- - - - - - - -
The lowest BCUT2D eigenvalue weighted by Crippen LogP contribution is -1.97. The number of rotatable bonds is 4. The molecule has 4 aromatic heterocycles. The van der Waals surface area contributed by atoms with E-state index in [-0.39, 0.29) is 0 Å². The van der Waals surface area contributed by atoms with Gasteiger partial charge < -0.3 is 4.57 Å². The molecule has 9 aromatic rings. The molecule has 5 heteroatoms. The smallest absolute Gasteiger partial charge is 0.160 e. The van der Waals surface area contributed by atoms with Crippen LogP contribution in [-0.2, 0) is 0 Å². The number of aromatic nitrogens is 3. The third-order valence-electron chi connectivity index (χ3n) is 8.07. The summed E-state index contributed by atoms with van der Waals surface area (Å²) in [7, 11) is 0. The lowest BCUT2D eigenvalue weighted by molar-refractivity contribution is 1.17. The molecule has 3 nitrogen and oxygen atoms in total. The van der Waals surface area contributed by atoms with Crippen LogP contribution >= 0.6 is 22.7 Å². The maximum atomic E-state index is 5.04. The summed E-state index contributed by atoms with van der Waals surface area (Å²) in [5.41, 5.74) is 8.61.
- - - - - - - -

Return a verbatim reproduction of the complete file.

The lowest BCUT2D eigenvalue weighted by Crippen LogP contribution is -1.97. The number of rotatable bonds is 4. The molecule has 4 aromatic heterocycles. The van der Waals surface area contributed by atoms with E-state index in [-0.39, 0.29) is 0 Å². The van der Waals surface area contributed by atoms with Gasteiger partial charge < -0.3 is 4.57 Å². The molecule has 9 aromatic rings. The molecule has 5 heteroatoms. The smallest absolute Gasteiger partial charge is 0.160 e. The van der Waals surface area contributed by atoms with Crippen LogP contribution in [-0.2, 0) is 0 Å². The number of aromatic nitrogens is 3. The third-order valence-electron chi connectivity index (χ3n) is 8.07. The summed E-state index contributed by atoms with van der Waals surface area (Å²) in [7, 11) is 0. The lowest BCUT2D eigenvalue weighted by molar-refractivity contribution is 1.17. The molecule has 3 nitrogen and oxygen atoms in total. The van der Waals surface area contributed by atoms with Crippen LogP contribution >= 0.6 is 22.7 Å². The maximum atomic E-state index is 5.04. The summed E-state index contributed by atoms with van der Waals surface area (Å²) in [5.41, 5.74) is 8.61.